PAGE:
What the heck is SUBQUERY?
One of the lesser known bits of
NSPredicate is the
SUBQUERY() function. The documentation for a subquery expression explains a little bit about what’s going on, but it takes a while to understand when it’s really useful.
Let’s break it down.
A subquery expression takes 3 arguments:
- A collection
- A variable name
- A predicate
The collection can be one of the two standard Cocoa collection:
NSSet (or some subclass of them). This collection can be hard-coded in, or it can be the result of another expression (like a keyPath expression or the like). A hard-coded collection would look like:
A keyPath expression would look like:
With the stipulation that
[self contents] (or
self.contents if you prefer) must return an
SUBQUERY is going to iterate over the collection, gathering certain objects. We need a way to represent what each item in the collection is, and for that we use the variable.
Variables in an
NSPredicate format string) take the form
identifier is a valid C-style identifier. Most examples of
SUBQUERY generally use
$x as the variable. It’s short and to-the-point.
It’s the second argument in the expression:
SUBQUERY(contents, $x, ...
A predicate, as we know, is a statement that evaluates to true or false. In the case of the subquery, the predicate will be evaluated for each object (represented by the variable) in the collection. If the predicate returns true, then that object will be included as part of the resulting collection.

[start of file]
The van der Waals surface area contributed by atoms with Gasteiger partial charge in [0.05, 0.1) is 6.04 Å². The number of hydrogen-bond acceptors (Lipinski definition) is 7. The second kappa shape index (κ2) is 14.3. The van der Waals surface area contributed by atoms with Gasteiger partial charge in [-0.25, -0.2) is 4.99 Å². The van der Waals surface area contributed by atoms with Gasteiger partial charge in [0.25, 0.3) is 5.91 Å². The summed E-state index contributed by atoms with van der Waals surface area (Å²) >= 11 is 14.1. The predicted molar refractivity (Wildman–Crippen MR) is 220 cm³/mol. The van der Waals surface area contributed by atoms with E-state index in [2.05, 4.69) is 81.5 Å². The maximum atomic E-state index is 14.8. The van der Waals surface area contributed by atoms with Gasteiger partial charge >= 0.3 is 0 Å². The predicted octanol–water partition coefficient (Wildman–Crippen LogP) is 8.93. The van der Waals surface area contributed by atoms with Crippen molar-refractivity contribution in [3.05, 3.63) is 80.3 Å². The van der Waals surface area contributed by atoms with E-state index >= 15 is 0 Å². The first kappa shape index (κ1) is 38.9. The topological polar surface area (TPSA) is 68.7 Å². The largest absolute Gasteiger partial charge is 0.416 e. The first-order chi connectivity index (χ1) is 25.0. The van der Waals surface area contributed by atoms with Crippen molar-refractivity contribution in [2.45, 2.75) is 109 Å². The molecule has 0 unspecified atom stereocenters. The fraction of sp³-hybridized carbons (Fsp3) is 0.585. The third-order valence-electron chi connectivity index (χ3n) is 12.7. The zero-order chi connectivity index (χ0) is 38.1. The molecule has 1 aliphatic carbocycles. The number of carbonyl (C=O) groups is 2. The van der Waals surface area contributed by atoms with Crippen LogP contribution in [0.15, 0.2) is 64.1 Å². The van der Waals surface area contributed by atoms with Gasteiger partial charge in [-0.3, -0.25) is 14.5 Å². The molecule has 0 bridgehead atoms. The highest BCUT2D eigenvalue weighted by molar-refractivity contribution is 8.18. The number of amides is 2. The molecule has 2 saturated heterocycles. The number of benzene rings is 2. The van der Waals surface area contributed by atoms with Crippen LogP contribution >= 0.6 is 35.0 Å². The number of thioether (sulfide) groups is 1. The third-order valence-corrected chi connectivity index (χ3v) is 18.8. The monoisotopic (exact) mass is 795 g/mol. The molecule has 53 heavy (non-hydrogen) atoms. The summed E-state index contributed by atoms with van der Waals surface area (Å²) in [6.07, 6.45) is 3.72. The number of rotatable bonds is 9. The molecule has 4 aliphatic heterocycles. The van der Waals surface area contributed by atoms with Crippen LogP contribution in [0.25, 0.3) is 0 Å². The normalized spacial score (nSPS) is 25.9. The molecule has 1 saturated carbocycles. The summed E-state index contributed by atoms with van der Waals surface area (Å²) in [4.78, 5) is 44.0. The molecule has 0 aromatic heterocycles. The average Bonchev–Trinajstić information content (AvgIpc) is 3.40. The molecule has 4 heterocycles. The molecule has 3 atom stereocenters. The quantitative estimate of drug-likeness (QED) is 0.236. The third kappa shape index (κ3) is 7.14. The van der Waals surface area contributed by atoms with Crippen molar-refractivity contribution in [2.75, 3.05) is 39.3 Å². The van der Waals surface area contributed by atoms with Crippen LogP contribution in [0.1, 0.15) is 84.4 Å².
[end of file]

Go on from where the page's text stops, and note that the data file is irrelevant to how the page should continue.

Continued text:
SUBQUERY(contents, $x, $x.property = 'foo' and $x.number = 42)
SUBQUERY() expression is the functional equivalent of doing this:
NSPredicate * p = [NSPredicate predicateWithFormat:@"property = 'foo' and number = 4"]; NSArray * results = [[self contents] filteredArrayUsingPredicate:p];
If this were expressed as a subquery in a predicate, it would be:
NSPredicate * p = [NSPredicate predicateWithFormat:@"SUBQUERY(contents, $x, $x.property = 'foo' and $x.number = 42) ..."]; //with some operation to use the resulting collection in a comparison or something
Now that we get what the various bits of a subquery expression are, let’s ask the real question: when is this ever useful?
To be honest, the answer to this is “not often”. However, when you need it, it’s incredibly useful.
Rule of thumb
The general rule of thumb on when you should consider using
SUBQUERY is this:
If you have a collection (
A) of objects, and each object has a collection (
B) of other objects, and you’re trying to filter
A based on some varying attributes (at least 2) of the objects in
B, then you should probably be using
Let’s say you have a bunch of
Project objects, and each
Project has a bunch of
ToDo items. A
ToDo item has a
NSDate) and a
user (a name). You want to find all projects that have a todo item that was completed by Joey (so
completionDate is not
user is “Joey”). We’re going to display these in a “Joey’s Recent Projects” group (or something).
Our first reaction might be a predicate that uses
ANY in there, like:
ANY todos.completionDate != nil AND ANY todos.user == joey
Unfortunately, that would give us projects that have at least one completed
ToDo and that has a
user is Joey. However, they don’t have to be the same
The proper predicate is:
SUBQUERY(todos, $todo, $todo.completionDate != nil AND $todo.user = 'Joey').@count > 0
This predicate will be evaluated against each
Project. First, we’ll get the collection of
ToDo objects by evaluating the
todo keyPath on the
Project. Then for each item (
$todo) in the array of
ToDo objects, we’re going to check and see if that object’s
completionDate is non-nil and if that object’s user is
"Joey". If that’s true, then it’ll be added to the resulting collection.
SUBQUERY completes, we’ll have an array of
ToDo items that were completed by Joey. At this point, we retrieve the number of items in that collection (via the
@count keyPath) and see if it’s greater than 0. If it is, then the corresponding
Project will be added to the final array. In this manner, we can retrieve all Projects that have ToDos completed by Joey.
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